Competitive solutions for online financial problems
 ACM Comput. Surv
, 1998
"... This article surveys results concerning online algorithms for solving problems related to the management of money and other assets. In particular, the survey focuses on search, replacement, and portfolio selection problems. ..."
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Cited by 11 (0 self)
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This article surveys results concerning online algorithms for solving problems related to the management of money and other assets. In particular, the survey focuses on search, replacement, and portfolio selection problems.
Dynamic Session Management for Static and Mobile Users: A Competitive OnLine Algorithmic Approach
"... ..."
Delayed Information and Action in OnLine Algorithms
 39th IEEE symposium on Foundations of Computer Science
, 1998
"... Most online analysis assumes that, at each time step, all relevant information up to that time step is available and a decision has an immediate effect. In many online problems, however, the time relevant information is available and the time a decision has an effect may be decoupled. For example, ..."
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Cited by 3 (0 self)
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Most online analysis assumes that, at each time step, all relevant information up to that time step is available and a decision has an immediate effect. In many online problems, however, the time relevant information is available and the time a decision has an effect may be decoupled. For example, when making an investment, one might not have completely uptodate information on market prices. Similarly, a buy or sell order might only be executed some time later in the future. We introduce and explore natural delayed models for several wellknown online problems. Our analyses demonstrate the importance of considering timeliness in determining the competitive ratio of an online algorithm. For many problems, we demonstrate that there exist algorithms with small competitive ratios even when large delays affect the timeliness of information and the effect of decisions.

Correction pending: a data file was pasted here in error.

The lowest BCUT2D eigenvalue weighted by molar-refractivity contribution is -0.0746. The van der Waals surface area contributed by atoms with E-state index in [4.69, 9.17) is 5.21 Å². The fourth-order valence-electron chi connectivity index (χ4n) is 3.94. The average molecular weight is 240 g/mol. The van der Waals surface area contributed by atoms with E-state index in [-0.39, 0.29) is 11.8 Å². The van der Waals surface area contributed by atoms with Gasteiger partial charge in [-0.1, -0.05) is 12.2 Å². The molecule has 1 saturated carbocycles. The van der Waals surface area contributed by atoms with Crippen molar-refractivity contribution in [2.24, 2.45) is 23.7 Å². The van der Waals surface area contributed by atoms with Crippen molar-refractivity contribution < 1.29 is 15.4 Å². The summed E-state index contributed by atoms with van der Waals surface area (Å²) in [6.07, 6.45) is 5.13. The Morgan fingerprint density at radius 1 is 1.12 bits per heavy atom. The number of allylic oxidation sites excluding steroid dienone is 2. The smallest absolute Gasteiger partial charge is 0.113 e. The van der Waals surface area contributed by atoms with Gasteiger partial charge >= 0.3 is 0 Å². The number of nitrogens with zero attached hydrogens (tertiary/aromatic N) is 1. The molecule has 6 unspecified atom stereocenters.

RENT, LEASE OR BUY: RANDOMIZED ALGORITHMS FOR MULTISLOPE SKI RENTAL
"... Abstract. In the Multislope Ski Rental problem, the user needs a certain resource for some unknown period of time. To use the resource, the user must subscribe to one of several options, each of which consists of a onetime setup cost (“buying price”), and cost proportional to the duration of the us ..."
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Abstract. In the Multislope Ski Rental problem, the user needs a certain resource for some unknown period of time. To use the resource, the user must subscribe to one of several options, each of which consists of a onetime setup cost (“buying price”), and cost proportional to the duration of the usage (“rental rate”). The larger the price, the smaller the rent. The actual usage time is determined by an adversary, and the goal of an algorithm is to minimize the cost by choosing the best option at any point in time. Multislope Ski Rental is a natural generalization of the classical Ski Rental problem (where the only options are pure rent and pure buy), which is one of the fundamental problems of online computation. The Multislope Ski Rental problem is an abstraction of many problems where online decisions cannot be modeled by just two options, e.g., power management in systems which can be shut down in parts. In this paper we study randomized algorithms for Multislope Ski Rental. Our results include the best possible online randomized strategy for any additive instance, where the cost of switching from one option to another is the difference in their buying prices; and an algorithm that produces an ecompetitive randomized strategy for any (nonadditive) instance. 1.
Competitive Optimal OnLine Leasing
, 1999
"... Consider an online player who needs some equipment (e.g., a computer) for an initially unknown number of periods. At the start of each period it is determined whether the player will need the equipment during the current period and the player has two options: to pay a leasing fee c and rent the eq ..."